When Dr. Thomas DuBois came to Seattle this fall to introduce his English translation of Johan Turi’s “An Account of the Sámi,” I was intrigued to find that my subdued childhood Christmases may have had something to do with Sámi tradition (as filtered through Laestadianism).
“It was a time to be very quiet,” Dr. DuBois said.
We certainly were that. In our Laestadian home, there were no “pagan” Christmas trees or lights, no Santas or carols, only a few fir boughs and candles, and a lot of cookies. We read from Scripture and sang hymns (softly). This was weak tea compared to story books and my classmates’ accounts of their holidays, and I was determined, when I had my own children, to make a big fuss of the holiday.
. . . the day before the Christmas . . . is the most dangerous of evenings. If the children make too much obnoxious revelry they can wind up bewitched, and if anyones goes in for too much godlessness, they will be bewitched, even if they are full-grown adults, if they are too impious and know too little the word of God. But they who know and can recite by heart the word of God cannot be beset by beargalat (demons) or a riehtis (devil).
Turi includes some horrific stories of children who “made merry” and were killed and eaten by the Stállu (which Turi describes as an “ogre-like legendary creature, prone to attacking and eating the Sámi, especially associated with Christmas eve”).
On Christmas eve, much wood is gathered and neatly stacked so the Stállu’s caravan does not snag upon it, and a full kettle of water is maintained so that the Stállu, should he come looking for water, will not suck out someone’s brain instead.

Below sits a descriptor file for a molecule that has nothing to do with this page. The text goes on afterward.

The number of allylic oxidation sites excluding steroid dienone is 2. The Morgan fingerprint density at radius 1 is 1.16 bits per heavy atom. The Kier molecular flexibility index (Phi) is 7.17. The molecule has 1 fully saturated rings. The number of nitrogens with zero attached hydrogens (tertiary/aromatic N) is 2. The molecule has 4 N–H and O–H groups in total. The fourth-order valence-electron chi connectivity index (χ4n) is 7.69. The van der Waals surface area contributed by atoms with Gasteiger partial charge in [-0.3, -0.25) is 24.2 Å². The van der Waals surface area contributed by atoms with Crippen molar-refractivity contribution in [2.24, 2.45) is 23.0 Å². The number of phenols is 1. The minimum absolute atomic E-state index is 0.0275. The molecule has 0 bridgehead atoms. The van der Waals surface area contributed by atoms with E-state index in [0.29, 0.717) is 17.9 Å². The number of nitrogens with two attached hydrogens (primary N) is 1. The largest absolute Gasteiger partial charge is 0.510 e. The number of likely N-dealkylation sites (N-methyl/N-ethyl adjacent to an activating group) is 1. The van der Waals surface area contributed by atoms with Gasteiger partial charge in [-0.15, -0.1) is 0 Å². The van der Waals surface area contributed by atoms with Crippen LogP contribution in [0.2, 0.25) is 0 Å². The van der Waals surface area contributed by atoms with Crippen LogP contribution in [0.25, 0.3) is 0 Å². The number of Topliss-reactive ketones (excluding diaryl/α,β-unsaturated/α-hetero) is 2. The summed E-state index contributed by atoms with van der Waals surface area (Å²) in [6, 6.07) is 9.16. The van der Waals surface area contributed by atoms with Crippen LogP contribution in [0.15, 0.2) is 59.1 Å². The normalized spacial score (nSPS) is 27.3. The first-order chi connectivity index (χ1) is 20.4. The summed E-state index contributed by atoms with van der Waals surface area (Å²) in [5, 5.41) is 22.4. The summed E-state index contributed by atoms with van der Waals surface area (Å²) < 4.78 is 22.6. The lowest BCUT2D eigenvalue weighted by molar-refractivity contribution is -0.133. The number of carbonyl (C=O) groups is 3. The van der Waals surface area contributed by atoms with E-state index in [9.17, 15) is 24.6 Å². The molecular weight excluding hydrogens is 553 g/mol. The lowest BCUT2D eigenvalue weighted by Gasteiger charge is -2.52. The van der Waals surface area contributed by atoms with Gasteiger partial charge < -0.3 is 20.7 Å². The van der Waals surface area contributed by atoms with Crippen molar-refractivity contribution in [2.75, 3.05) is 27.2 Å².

Like many fables, these stories were probably intended to frighten children and keep them in line. Laestadius himself used analogous stories and haunting language in his sermons, which one could argue had (and still have) the effect of frightening his audience into obedience. While beliefs about Stállu may sound strange to modern ears, they are not categorically different than the those about the Devil, or the Eucharist, baptism, holy water, last rites, black cats, the number 13, the tooth fairy, Santa, etc.
Turi’s book, available in both paperback and an illustrated hardover version, is available by order, and also at Ellen Marie Jensen’s upcoming book events in the Pacific Northwest, which will be listed on her Facebook page. If you already have the book, please join us for a chat on December 30th the Saami Book and Movie Discussion Facebook page.